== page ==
Decreased Numbers of Regulatory T Cells Suggest Impaired Immune Tolerance in Children with Tourette Syndrome: A Preliminary Study

Ivana Kawikova, James F. Leckman, Holger Kronig, Lily Katsovich, Debra E. Bessen, Musie Ghebremichael, Alfred L.M. Bothwell

Research output: Contribution to journalArticlepeer-review

79 Scopus citations

Abstract

Background: Post-streptococcal autoimmune inflammation of basal ganglia was suggested to be an etiological factor in some cases of Tourette syndrome (TS). Since regulatory T (T reg) cells play a major role in preventing autoimmunity, we hypothesized that a defect in T reg cells may be present in children with TS. We also postulated that group A beta hemolytic streptococcal infections could promote autoimmune responses by releasing exotoxins (streptococcal pyrogenic exotoxins [SPE]). Methods: We analyzed peripheral blood of TS patients and healthy age-matched control subjects by fluorescence-activated cell sorting (FACS) on multiple occasions and determined the numbers of CD4+CD25+CD69- T reg cells. Further, we quantified the number of CD4+ and CD8+ lymphocytes with regard to Vbeta chains to which SPEs are known to bind. Results: A significant decrease in T reg cells was observed in patients with moderate to severe TS symptoms compared with healthy age-matched control children. A decrease in T reg cell number was also noted during symptom exacerbations in five out of six patients. Further, we found a significant decrease in numbers of CD8+Vbeta18+ T cells in moderate to severe TS patients. Conclusions: These data support our hypothesis that at least some TS patients may have a decreased capacity to inhibit autoreactive lymphocytes through a deficit in T reg cells. Interactions of host T cell immunity and microbial factors may also contribute to the pathogenesis of TS.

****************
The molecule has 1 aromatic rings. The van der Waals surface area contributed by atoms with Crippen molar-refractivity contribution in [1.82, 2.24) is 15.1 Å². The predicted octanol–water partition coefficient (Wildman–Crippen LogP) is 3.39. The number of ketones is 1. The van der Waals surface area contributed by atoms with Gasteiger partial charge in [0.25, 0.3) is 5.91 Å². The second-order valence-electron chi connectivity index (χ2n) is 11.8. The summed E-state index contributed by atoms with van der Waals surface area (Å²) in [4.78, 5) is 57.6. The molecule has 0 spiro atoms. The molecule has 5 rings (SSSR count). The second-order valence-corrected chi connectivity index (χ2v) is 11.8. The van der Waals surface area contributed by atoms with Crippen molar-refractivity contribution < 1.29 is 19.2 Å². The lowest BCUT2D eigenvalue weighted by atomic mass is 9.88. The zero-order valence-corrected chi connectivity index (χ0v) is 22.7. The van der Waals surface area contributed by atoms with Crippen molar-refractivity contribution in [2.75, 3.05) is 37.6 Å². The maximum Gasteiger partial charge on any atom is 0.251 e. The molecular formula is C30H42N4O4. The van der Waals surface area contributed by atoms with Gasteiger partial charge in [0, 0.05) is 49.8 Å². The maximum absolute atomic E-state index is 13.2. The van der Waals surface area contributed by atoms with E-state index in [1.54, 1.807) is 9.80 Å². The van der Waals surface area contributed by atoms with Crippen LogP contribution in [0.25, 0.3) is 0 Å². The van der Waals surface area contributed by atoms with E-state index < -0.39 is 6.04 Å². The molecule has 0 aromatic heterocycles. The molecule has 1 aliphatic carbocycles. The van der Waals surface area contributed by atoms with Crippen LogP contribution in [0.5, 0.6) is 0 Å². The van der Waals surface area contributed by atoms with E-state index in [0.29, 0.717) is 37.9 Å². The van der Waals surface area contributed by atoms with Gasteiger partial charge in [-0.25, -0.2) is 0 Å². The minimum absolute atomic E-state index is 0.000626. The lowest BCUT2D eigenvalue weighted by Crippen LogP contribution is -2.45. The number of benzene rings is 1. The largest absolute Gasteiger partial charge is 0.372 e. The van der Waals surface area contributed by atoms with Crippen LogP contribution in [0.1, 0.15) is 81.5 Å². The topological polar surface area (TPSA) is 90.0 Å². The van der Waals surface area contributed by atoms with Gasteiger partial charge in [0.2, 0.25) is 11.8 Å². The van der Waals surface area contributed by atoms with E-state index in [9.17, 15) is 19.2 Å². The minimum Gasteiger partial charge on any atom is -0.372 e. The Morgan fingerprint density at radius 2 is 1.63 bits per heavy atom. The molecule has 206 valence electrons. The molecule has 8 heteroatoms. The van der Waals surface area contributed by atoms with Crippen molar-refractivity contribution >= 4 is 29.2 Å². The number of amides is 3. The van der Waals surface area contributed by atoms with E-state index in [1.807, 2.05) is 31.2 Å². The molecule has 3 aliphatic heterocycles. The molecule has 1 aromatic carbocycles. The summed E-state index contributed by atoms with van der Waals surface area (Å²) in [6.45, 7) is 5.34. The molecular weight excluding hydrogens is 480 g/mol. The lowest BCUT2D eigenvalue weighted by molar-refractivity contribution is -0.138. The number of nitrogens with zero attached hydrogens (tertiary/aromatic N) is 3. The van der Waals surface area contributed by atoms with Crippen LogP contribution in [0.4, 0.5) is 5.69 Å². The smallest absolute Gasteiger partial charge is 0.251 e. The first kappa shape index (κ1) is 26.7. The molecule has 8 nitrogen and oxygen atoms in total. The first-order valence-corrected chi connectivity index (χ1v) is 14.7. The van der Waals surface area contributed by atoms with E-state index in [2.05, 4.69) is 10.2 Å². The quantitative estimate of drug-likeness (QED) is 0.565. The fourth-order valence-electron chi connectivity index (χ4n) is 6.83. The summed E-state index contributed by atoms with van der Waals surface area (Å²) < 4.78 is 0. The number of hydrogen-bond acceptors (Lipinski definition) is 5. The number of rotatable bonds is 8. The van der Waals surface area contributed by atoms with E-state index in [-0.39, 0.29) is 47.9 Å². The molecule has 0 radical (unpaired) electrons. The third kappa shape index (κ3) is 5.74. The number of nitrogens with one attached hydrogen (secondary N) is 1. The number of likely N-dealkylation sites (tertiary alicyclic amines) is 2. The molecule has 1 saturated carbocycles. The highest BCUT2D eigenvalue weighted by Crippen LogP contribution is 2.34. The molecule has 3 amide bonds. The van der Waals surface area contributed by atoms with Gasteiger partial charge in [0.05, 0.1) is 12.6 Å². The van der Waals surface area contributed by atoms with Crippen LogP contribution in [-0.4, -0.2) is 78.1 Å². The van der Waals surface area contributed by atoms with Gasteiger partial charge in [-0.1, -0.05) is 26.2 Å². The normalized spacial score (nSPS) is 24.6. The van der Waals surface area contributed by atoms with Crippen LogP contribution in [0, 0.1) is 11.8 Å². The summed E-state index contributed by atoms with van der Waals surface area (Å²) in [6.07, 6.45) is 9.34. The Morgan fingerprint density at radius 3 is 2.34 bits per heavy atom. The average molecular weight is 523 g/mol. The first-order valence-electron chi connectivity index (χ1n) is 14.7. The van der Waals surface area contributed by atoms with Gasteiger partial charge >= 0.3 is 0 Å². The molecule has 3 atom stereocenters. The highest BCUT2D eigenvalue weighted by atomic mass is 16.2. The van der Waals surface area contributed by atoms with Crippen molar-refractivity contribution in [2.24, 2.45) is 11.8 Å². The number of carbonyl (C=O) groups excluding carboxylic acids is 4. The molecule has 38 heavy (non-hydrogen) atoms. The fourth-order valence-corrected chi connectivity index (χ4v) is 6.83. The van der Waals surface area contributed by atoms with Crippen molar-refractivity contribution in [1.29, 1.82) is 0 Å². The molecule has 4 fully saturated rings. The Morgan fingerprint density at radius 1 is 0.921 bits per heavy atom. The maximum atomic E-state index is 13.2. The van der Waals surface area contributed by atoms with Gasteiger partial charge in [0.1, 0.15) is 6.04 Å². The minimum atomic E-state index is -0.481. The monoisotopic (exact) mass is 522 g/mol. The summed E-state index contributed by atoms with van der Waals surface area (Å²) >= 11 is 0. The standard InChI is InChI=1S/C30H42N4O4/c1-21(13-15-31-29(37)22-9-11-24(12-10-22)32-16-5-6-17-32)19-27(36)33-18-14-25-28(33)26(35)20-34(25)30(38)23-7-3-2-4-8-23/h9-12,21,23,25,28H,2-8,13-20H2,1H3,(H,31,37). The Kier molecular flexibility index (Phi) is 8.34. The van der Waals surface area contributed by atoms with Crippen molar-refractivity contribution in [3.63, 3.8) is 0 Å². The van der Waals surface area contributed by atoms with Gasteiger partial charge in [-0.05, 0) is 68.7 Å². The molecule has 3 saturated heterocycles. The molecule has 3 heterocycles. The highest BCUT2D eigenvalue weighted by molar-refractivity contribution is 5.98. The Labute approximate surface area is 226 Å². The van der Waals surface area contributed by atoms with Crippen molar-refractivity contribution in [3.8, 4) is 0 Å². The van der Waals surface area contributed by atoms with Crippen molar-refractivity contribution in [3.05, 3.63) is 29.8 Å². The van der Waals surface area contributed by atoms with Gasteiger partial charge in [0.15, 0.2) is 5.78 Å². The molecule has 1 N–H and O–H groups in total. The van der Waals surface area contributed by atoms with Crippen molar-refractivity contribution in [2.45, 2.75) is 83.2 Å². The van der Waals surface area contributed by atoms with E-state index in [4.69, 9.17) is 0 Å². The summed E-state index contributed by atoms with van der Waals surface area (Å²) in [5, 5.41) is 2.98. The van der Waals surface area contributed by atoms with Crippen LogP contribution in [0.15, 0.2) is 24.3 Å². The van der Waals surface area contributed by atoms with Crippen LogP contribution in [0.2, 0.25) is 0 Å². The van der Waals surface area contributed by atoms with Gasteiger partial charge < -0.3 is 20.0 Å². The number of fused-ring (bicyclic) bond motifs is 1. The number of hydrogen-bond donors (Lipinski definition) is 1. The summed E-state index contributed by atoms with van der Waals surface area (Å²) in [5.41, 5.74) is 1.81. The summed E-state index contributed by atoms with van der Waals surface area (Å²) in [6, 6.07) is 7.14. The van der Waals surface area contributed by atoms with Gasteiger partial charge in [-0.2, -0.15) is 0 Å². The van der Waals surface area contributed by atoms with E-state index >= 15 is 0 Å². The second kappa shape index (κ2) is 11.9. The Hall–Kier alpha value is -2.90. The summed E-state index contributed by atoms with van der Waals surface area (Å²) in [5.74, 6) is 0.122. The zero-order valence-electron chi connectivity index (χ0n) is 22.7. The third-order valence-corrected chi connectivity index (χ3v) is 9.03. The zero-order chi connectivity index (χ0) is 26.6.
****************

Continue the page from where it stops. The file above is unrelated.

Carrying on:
Original languageEnglish (US)
Pages (from-to)273-278
Number of pages6
JournalBiological Psychiatry
Volume61
Issue number3
DOIs
StatePublished - Feb 1 2007
Externally publishedYes

Keywords

  • Tourette syndrome
  • autoimmunity
  • regulatory T lymphocytes

ASJC Scopus subject areas

  • Biological Psychiatry

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